This is the first (and also the last) Venus transit experience in my life (I don’t expect that I will still be alive 105 years later).
Since most part of transit (1st/2nd contact and mid-transit) would be visible, I decided not to travel unless the weather became an issue.
The forecast did look good on the transit day – scattered mid clouds in the morning and clear sky in the afternoon. It was not the best – it was clear (without even a trace of the cloud) with excellent transparency and seeing for the next few days ; it was not the worst either – it was rainy and windy the day before (very unusual at this time of the year).
At 12PM, scattered passing Cumulus clouds still covered 30-40% of the sky and it did not look to be clear soon. I decided to drove up to the site near the coast (on the west), because the satellite image showed that the sky near the coast was clear so it would unlikely be clouded out during the 1st/2nd contact. The sky got completely cleared up (almost cloudless) at 1:45PM so the decision was not bad. But probably I should have gone to Henry Coe (on the east), where the sky became mostly clear at 3PM, and remained in very good condition after mid-transit when the clouds moved into the coast. But I did not want to take chance, being clouded out during the 1st/2nd contact would ruin the entire viewing experience.
I set up the telescopes on a pullout on HW35, near the junction with HW92. The pullout was on the mountain ridge overlooking the Pacific Ocean to the west . Usually it is breezy at the coast ridge. It was no different on the transit day (~15m/h), and it did not seem particularly worse than other places since the forecast was breezy for the entire valley.
My kids and I spent a few minutes to view the sunspot to figure out the 1st contact position. It did not take much time, thanks to the composite photo (sun image + predicted transit path) posted on Spaceweater.com.
At 3h06m, my older kid and I started to look for the venus. My kid observed visually using AT72, and I used Canon T3i on AT111 (liveview). At 3h07m03s, by coincidence, we both noticed a small bump/dent on the edge of sun at the predicted position. The dent got bigger and bigger and soon 1/3 of the venus became visible.
There were two special phenomena we were planning to look for – aureole and black drop.
All I knew about the transit was black drop, until I learned aureola from the article in Sky & Telescope two weeks before the transit.
When the venus was half way entered the sun, my son claimed that he could sense the entire disk of the venus. He had shaper vision but I doubted whether it was just an illusion.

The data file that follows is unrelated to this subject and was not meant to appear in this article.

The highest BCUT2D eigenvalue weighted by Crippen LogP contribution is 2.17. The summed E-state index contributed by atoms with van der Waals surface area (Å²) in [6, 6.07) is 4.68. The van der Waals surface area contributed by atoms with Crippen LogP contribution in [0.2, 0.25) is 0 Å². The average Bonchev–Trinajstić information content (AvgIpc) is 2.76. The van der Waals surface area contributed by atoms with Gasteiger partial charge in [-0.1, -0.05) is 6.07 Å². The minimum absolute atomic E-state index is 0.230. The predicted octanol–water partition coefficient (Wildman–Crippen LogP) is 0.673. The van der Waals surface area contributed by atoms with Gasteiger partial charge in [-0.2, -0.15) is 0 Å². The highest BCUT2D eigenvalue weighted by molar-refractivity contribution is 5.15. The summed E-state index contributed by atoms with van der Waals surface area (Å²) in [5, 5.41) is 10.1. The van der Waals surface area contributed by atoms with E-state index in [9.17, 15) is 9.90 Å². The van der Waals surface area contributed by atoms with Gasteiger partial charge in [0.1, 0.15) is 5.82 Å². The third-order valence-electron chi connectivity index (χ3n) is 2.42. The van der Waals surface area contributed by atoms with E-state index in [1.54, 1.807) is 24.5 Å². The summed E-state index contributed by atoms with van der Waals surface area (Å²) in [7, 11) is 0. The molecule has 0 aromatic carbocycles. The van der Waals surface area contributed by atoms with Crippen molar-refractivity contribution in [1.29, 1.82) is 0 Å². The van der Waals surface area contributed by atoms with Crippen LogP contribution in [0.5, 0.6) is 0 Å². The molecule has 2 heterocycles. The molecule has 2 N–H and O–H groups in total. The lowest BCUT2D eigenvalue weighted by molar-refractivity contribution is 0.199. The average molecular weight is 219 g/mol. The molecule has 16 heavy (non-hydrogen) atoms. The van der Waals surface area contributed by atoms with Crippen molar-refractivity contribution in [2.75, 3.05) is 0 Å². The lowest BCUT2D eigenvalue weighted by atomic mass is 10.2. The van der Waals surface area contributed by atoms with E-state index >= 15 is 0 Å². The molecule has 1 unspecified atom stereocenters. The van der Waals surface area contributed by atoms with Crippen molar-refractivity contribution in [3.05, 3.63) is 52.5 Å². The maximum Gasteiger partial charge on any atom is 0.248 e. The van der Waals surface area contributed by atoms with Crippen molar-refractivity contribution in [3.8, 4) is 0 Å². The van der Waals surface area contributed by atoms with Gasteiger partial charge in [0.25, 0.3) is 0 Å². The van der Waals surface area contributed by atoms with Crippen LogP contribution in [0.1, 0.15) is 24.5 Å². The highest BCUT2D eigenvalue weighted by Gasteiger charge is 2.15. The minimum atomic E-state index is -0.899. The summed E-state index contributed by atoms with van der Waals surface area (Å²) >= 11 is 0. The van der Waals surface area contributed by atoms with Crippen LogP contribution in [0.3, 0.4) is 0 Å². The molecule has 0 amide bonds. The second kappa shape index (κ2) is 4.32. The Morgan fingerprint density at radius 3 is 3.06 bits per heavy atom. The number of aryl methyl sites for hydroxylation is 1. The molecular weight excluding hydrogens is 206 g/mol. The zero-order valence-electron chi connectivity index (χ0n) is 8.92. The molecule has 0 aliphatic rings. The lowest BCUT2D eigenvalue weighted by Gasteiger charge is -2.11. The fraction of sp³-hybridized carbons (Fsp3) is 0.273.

At 3h16m, we noticed a bright, thick, light orange arc (spanning ~45 deg, starting from the left point where Venus and Sun intersected) through AT72. My son also noticed the much smaller, dimmer arc on right side intersection point. At 3h19m, ~3/4 of Venus moved into the sun, the aureole – “ring of limb” – appeared. It was hair thin in the middle and slightly thicker (~2x thicker) near both intersection points. It was light orange too but much fainter than the “arc”, and was easy to miss. My son told me later that the ring was broken at 2-3 places in the middle. I did not notice it and I am wondering if it is “baily bead” of transit.
Around 3h24m00s, right after predicted 2nd contact, my son exclaimed that the black drop had started. Initially it was wider and darker, then gradually became narrower and lighter as Venus was moving away front the edge of the Sun. On 3h2420s, the black drop was gone visually and venus moved completely inside the sun. 2-3s prior to it the black drop because a thin line, so my son was able to tell the black drop was about to finish.
I took a few pictures of black drop. Though not as clear as I hoped due to the wind, it did seem that the black drop was not as prominent as visual observation, probably due to a better optics.
After 2nd contact, the venus crept over the sun. It became so boring that my kids stayed in the car playing the game. I took the picture every 5 minutes.The sky remained clear with average seeing until 6:15m. Then high clouds moved in, the seeing became so poor that sun and venus looked like were swimming in the ocean. I could see the turbulence in 9×50 finderscope, which was barely noticeable in AT72ED during the first half of the transit.
At 7h30m, more high clouds moved in and seeing remained very poor so I decided to give up.
It was a truly unforgettable experience. We felt so lucky that we not only experienced the once-in-a-lifetime event, but also witnessed both rare phenomena.
The biggest lesson I learned was that I should have used the fastest shutter speed to take the transit photos. I used 1/500s for all my photos and most of them show blurred venus due to wind and seeing. It would have been much better if I had used 1/1000s or faster.